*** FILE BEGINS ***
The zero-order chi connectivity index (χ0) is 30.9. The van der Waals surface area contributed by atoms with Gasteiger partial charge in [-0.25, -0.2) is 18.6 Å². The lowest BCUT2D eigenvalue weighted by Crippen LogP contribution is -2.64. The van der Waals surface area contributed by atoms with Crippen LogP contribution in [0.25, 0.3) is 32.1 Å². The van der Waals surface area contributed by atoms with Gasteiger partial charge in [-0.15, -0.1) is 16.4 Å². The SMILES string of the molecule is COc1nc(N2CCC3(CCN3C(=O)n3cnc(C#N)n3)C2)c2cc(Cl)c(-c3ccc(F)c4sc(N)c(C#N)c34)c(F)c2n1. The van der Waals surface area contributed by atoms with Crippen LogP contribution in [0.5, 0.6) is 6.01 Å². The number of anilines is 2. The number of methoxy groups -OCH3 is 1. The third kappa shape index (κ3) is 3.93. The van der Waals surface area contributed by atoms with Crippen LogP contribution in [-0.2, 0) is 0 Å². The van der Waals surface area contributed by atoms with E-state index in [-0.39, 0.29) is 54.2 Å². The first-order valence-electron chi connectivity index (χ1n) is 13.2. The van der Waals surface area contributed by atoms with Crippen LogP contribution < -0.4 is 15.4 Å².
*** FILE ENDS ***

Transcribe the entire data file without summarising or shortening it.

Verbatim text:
The zero-order chi connectivity index (χ0) is 30.9. The van der Waals surface area contributed by atoms with Gasteiger partial charge in [-0.25, -0.2) is 18.6 Å². The lowest BCUT2D eigenvalue weighted by Crippen LogP contribution is -2.64. The van der Waals surface area contributed by atoms with Crippen LogP contribution in [0.25, 0.3) is 32.1 Å². The van der Waals surface area contributed by atoms with Gasteiger partial charge in [-0.15, -0.1) is 16.4 Å². The SMILES string of the molecule is COc1nc(N2CCC3(CCN3C(=O)n3cnc(C#N)n3)C2)c2cc(Cl)c(-c3ccc(F)c4sc(N)c(C#N)c34)c(F)c2n1. The van der Waals surface area contributed by atoms with Crippen LogP contribution in [0.5, 0.6) is 6.01 Å². The number of anilines is 2. The number of methoxy groups -OCH3 is 1. The third kappa shape index (κ3) is 3.93. The van der Waals surface area contributed by atoms with Crippen LogP contribution in [-0.2, 0) is 0 Å². The van der Waals surface area contributed by atoms with E-state index in [-0.39, 0.29) is 54.2 Å². The first-order valence-electron chi connectivity index (χ1n) is 13.2. The van der Waals surface area contributed by atoms with Crippen LogP contribution < -0.4 is 15.4 Å².